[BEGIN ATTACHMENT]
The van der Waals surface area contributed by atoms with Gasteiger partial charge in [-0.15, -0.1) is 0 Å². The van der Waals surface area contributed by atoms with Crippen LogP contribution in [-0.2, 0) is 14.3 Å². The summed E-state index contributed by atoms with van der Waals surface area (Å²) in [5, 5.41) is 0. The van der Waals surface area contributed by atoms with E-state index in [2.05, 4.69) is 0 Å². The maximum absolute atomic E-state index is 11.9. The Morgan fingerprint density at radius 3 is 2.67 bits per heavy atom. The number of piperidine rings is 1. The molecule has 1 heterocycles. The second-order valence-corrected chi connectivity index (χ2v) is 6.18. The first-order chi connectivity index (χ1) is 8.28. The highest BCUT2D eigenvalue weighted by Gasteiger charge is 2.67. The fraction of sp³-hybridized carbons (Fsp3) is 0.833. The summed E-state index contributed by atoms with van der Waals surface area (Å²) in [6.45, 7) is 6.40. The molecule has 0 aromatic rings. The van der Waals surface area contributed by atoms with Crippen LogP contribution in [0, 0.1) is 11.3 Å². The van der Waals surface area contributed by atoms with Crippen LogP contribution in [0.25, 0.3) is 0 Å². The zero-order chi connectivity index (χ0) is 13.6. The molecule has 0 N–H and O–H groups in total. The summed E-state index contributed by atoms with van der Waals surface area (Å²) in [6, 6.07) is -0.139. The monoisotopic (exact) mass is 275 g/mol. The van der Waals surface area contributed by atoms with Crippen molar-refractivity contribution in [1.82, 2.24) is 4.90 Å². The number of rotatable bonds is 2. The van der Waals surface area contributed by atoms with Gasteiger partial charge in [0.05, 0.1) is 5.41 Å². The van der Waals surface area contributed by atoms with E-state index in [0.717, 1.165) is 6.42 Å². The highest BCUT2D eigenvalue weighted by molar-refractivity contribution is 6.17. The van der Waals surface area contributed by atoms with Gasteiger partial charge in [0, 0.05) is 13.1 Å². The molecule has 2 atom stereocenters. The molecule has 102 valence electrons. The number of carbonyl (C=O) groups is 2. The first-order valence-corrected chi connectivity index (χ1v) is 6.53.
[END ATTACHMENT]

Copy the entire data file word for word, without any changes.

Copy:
The van der Waals surface area contributed by atoms with Gasteiger partial charge in [-0.15, -0.1) is 0 Å². The van der Waals surface area contributed by atoms with Crippen LogP contribution in [-0.2, 0) is 14.3 Å². The summed E-state index contributed by atoms with van der Waals surface area (Å²) in [5, 5.41) is 0. The van der Waals surface area contributed by atoms with E-state index in [2.05, 4.69) is 0 Å². The maximum absolute atomic E-state index is 11.9. The Morgan fingerprint density at radius 3 is 2.67 bits per heavy atom. The number of piperidine rings is 1. The molecule has 1 heterocycles. The second-order valence-corrected chi connectivity index (χ2v) is 6.18. The first-order chi connectivity index (χ1) is 8.28. The highest BCUT2D eigenvalue weighted by Gasteiger charge is 2.67. The fraction of sp³-hybridized carbons (Fsp3) is 0.833. The summed E-state index contributed by atoms with van der Waals surface area (Å²) in [6.45, 7) is 6.40. The molecule has 0 aromatic rings. The van der Waals surface area contributed by atoms with Crippen LogP contribution in [0, 0.1) is 11.3 Å². The van der Waals surface area contributed by atoms with Crippen LogP contribution in [0.25, 0.3) is 0 Å². The zero-order chi connectivity index (χ0) is 13.6. The molecule has 0 N–H and O–H groups in total. The summed E-state index contributed by atoms with van der Waals surface area (Å²) in [6, 6.07) is -0.139. The monoisotopic (exact) mass is 275 g/mol. The van der Waals surface area contributed by atoms with Crippen molar-refractivity contribution in [1.82, 2.24) is 4.90 Å². The number of rotatable bonds is 2. The van der Waals surface area contributed by atoms with Gasteiger partial charge in [0.05, 0.1) is 5.41 Å². The van der Waals surface area contributed by atoms with E-state index in [0.717, 1.165) is 6.42 Å². The highest BCUT2D eigenvalue weighted by molar-refractivity contribution is 6.17. The van der Waals surface area contributed by atoms with Gasteiger partial charge in [0, 0.05) is 13.1 Å². The molecule has 2 atom stereocenters. The molecule has 102 valence electrons. The number of carbonyl (C=O) groups is 2. The first-order valence-corrected chi connectivity index (χ1v) is 6.53.